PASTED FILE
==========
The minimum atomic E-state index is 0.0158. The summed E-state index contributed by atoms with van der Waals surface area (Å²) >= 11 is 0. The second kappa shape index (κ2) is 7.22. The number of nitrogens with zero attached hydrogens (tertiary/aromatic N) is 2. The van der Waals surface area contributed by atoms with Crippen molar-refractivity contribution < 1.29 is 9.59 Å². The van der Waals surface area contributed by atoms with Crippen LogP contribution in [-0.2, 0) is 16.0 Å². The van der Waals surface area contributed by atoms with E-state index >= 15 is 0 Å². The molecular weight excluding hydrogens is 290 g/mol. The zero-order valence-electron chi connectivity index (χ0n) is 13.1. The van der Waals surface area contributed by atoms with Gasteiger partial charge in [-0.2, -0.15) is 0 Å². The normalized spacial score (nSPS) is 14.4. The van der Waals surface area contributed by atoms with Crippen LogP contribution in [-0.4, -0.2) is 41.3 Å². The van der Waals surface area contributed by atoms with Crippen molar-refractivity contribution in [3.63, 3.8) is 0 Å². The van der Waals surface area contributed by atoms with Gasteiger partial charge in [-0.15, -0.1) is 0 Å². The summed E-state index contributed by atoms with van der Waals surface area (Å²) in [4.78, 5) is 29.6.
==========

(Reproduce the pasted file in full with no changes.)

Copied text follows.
The minimum atomic E-state index is 0.0158. The summed E-state index contributed by atoms with van der Waals surface area (Å²) >= 11 is 0. The second kappa shape index (κ2) is 7.22. The number of nitrogens with zero attached hydrogens (tertiary/aromatic N) is 2. The van der Waals surface area contributed by atoms with Crippen molar-refractivity contribution < 1.29 is 9.59 Å². The van der Waals surface area contributed by atoms with Crippen LogP contribution in [-0.2, 0) is 16.0 Å². The van der Waals surface area contributed by atoms with E-state index >= 15 is 0 Å². The molecular weight excluding hydrogens is 290 g/mol. The zero-order valence-electron chi connectivity index (χ0n) is 13.1. The van der Waals surface area contributed by atoms with Gasteiger partial charge in [-0.2, -0.15) is 0 Å². The normalized spacial score (nSPS) is 14.4. The van der Waals surface area contributed by atoms with Crippen LogP contribution in [-0.4, -0.2) is 41.3 Å². The van der Waals surface area contributed by atoms with Crippen molar-refractivity contribution in [3.63, 3.8) is 0 Å². The van der Waals surface area contributed by atoms with Gasteiger partial charge in [-0.15, -0.1) is 0 Å². The summed E-state index contributed by atoms with van der Waals surface area (Å²) in [4.78, 5) is 29.6.